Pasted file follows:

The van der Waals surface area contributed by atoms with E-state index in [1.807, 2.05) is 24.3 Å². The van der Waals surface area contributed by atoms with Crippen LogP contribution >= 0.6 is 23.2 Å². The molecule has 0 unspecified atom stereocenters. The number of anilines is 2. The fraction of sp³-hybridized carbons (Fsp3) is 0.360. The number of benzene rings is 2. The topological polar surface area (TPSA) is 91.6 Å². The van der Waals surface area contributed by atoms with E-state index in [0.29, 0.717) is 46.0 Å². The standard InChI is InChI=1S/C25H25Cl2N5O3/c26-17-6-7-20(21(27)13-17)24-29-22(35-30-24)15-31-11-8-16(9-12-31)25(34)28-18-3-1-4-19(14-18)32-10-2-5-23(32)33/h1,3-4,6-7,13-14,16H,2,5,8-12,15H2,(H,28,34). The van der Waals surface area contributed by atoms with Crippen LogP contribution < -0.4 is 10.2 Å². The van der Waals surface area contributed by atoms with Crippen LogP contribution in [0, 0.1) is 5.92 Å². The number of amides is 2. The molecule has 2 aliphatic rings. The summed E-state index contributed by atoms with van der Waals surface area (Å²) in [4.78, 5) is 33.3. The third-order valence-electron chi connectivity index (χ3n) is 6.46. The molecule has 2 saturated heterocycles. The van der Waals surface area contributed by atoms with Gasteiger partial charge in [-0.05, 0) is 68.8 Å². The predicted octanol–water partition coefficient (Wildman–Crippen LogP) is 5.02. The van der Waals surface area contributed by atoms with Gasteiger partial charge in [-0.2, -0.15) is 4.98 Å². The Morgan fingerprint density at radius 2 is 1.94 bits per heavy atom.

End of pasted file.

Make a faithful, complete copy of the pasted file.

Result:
The van der Waals surface area contributed by atoms with E-state index in [1.807, 2.05) is 24.3 Å². The van der Waals surface area contributed by atoms with Crippen LogP contribution >= 0.6 is 23.2 Å². The molecule has 0 unspecified atom stereocenters. The number of anilines is 2. The fraction of sp³-hybridized carbons (Fsp3) is 0.360. The number of benzene rings is 2. The topological polar surface area (TPSA) is 91.6 Å². The van der Waals surface area contributed by atoms with E-state index in [0.29, 0.717) is 46.0 Å². The standard InChI is InChI=1S/C25H25Cl2N5O3/c26-17-6-7-20(21(27)13-17)24-29-22(35-30-24)15-31-11-8-16(9-12-31)25(34)28-18-3-1-4-19(14-18)32-10-2-5-23(32)33/h1,3-4,6-7,13-14,16H,2,5,8-12,15H2,(H,28,34). The van der Waals surface area contributed by atoms with Crippen LogP contribution < -0.4 is 10.2 Å². The van der Waals surface area contributed by atoms with Crippen LogP contribution in [0, 0.1) is 5.92 Å². The number of amides is 2. The molecule has 2 aliphatic rings. The summed E-state index contributed by atoms with van der Waals surface area (Å²) in [4.78, 5) is 33.3. The third-order valence-electron chi connectivity index (χ3n) is 6.46. The molecule has 2 saturated heterocycles. The van der Waals surface area contributed by atoms with Gasteiger partial charge in [-0.05, 0) is 68.8 Å². The predicted octanol–water partition coefficient (Wildman–Crippen LogP) is 5.02. The van der Waals surface area contributed by atoms with Gasteiger partial charge in [-0.2, -0.15) is 4.98 Å². The Morgan fingerprint density at radius 2 is 1.94 bits per heavy atom.